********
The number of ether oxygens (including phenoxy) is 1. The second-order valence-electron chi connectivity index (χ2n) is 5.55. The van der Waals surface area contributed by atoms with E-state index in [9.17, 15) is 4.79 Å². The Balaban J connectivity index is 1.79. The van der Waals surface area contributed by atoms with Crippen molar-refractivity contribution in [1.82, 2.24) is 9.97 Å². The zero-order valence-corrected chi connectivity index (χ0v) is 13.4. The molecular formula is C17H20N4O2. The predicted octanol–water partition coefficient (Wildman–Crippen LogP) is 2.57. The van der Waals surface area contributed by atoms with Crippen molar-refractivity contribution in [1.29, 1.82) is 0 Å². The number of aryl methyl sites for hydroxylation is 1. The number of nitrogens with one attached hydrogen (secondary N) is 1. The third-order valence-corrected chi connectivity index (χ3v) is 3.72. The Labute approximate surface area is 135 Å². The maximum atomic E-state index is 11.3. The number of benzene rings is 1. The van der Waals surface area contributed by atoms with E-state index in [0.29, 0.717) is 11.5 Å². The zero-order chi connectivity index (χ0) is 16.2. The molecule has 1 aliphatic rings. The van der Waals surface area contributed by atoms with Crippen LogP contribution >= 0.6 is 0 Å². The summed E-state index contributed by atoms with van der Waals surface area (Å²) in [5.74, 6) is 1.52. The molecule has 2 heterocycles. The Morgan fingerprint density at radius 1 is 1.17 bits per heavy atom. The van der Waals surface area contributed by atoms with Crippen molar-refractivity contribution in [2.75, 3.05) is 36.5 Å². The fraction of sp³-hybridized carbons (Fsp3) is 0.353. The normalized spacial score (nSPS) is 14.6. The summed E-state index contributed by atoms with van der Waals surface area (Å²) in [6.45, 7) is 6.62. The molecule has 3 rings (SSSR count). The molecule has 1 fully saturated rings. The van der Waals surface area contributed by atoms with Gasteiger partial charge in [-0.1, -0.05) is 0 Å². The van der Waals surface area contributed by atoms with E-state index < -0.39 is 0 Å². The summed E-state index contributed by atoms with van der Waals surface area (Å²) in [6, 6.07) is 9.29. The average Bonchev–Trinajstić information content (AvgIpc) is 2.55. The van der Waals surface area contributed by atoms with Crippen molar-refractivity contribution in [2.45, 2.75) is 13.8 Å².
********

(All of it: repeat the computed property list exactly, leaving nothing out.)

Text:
The number of ether oxygens (including phenoxy) is 1. The second-order valence-electron chi connectivity index (χ2n) is 5.55. The van der Waals surface area contributed by atoms with E-state index in [9.17, 15) is 4.79 Å². The Balaban J connectivity index is 1.79. The van der Waals surface area contributed by atoms with Crippen molar-refractivity contribution in [1.82, 2.24) is 9.97 Å². The zero-order valence-corrected chi connectivity index (χ0v) is 13.4. The molecular formula is C17H20N4O2. The predicted octanol–water partition coefficient (Wildman–Crippen LogP) is 2.57. The van der Waals surface area contributed by atoms with Crippen molar-refractivity contribution in [1.29, 1.82) is 0 Å². The number of aryl methyl sites for hydroxylation is 1. The number of nitrogens with one attached hydrogen (secondary N) is 1. The third-order valence-corrected chi connectivity index (χ3v) is 3.72. The Labute approximate surface area is 135 Å². The maximum atomic E-state index is 11.3. The number of benzene rings is 1. The van der Waals surface area contributed by atoms with E-state index in [0.29, 0.717) is 11.5 Å². The zero-order chi connectivity index (χ0) is 16.2. The molecule has 1 aliphatic rings. The van der Waals surface area contributed by atoms with Crippen LogP contribution >= 0.6 is 0 Å². The summed E-state index contributed by atoms with van der Waals surface area (Å²) in [5.74, 6) is 1.52. The molecule has 2 heterocycles. The Morgan fingerprint density at radius 1 is 1.17 bits per heavy atom. The van der Waals surface area contributed by atoms with Crippen molar-refractivity contribution in [2.75, 3.05) is 36.5 Å². The fraction of sp³-hybridized carbons (Fsp3) is 0.353. The normalized spacial score (nSPS) is 14.6. The summed E-state index contributed by atoms with van der Waals surface area (Å²) in [6.45, 7) is 6.62. The molecule has 3 rings (SSSR count). The molecule has 1 fully saturated rings. The van der Waals surface area contributed by atoms with Gasteiger partial charge in [-0.1, -0.05) is 0 Å². The van der Waals surface area contributed by atoms with E-state index < -0.39 is 0 Å². The summed E-state index contributed by atoms with van der Waals surface area (Å²) in [6, 6.07) is 9.29. The average Bonchev–Trinajstić information content (AvgIpc) is 2.55. The van der Waals surface area contributed by atoms with Crippen molar-refractivity contribution in [2.45, 2.75) is 13.8 Å².